LEARNING THE LINGO
One of the greatest obstacles on the national security beat is understanding the language representatives (and their staffers) use to talk about the issues — and then knowing how to translate it for a general audience.
Pentagon language is known for being difficult to decipher, but congressional language offers its own challenges. NPR’s Tom Bowman cited “authorization” vs. “appropriation” as an important distinction in congressional language. As he put it, authorization is “when your mother says you can go to the movies” while appropriation is “when your father gives you $10.”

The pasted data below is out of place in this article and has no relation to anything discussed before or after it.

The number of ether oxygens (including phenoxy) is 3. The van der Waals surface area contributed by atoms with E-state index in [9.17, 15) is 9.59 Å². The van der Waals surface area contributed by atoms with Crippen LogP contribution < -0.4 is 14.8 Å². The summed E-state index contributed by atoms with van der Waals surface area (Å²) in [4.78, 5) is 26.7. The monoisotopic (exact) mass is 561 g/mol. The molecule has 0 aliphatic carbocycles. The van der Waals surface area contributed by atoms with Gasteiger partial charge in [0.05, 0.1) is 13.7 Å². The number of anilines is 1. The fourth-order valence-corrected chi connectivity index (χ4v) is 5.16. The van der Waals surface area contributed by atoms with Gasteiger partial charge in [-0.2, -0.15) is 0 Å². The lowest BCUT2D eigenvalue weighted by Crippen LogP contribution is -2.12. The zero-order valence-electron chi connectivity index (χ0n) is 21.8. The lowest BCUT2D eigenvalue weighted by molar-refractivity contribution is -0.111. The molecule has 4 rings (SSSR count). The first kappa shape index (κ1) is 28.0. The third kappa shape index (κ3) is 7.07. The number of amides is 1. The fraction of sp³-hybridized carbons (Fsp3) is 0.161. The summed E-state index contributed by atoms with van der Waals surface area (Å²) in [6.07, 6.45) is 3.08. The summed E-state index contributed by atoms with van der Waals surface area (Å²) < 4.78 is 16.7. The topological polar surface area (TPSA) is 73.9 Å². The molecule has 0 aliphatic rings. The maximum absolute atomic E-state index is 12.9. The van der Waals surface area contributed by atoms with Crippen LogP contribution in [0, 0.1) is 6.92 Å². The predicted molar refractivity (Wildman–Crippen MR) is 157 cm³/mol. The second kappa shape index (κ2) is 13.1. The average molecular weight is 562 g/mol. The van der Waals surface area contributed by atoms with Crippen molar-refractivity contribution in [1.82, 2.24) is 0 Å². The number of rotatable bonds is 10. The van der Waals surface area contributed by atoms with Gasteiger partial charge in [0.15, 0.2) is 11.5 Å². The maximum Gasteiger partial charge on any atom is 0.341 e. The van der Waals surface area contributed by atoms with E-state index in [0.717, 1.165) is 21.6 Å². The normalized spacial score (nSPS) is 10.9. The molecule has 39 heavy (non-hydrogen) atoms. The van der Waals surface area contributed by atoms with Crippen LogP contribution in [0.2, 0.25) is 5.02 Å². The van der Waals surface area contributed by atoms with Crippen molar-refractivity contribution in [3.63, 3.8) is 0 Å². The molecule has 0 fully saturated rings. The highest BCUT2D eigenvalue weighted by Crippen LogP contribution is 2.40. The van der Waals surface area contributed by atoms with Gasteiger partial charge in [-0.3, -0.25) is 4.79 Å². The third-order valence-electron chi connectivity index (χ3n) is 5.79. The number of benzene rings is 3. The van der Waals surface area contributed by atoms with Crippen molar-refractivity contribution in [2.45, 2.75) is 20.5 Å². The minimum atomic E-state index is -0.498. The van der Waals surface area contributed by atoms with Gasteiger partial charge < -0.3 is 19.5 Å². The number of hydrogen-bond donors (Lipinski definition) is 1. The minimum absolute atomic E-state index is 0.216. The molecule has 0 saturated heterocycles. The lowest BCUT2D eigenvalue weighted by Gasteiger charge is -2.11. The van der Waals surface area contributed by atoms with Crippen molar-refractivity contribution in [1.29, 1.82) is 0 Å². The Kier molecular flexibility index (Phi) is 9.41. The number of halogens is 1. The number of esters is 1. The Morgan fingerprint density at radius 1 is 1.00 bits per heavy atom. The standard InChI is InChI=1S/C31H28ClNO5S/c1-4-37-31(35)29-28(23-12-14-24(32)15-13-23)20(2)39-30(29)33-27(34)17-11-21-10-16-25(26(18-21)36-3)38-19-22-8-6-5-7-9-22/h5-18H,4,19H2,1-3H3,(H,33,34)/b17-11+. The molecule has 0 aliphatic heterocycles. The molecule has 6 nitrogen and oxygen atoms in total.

For a handy glossary that defines these terms and more, check out:
- CQ Roll Call’s dictionary
- TheCapitol.Net Glossary, which uses the Congressional Deskbook as its source.
- The Senate’s glossary
National security reporters recommend a technique useful whether you’re learning Japanese or congressional speak: exposure. If you can’t attend hearings, stream them live on your computer. Go to conferences. Talk to experts. And if a source uses a term you don’t understand, don’t be afraid to ask what it means.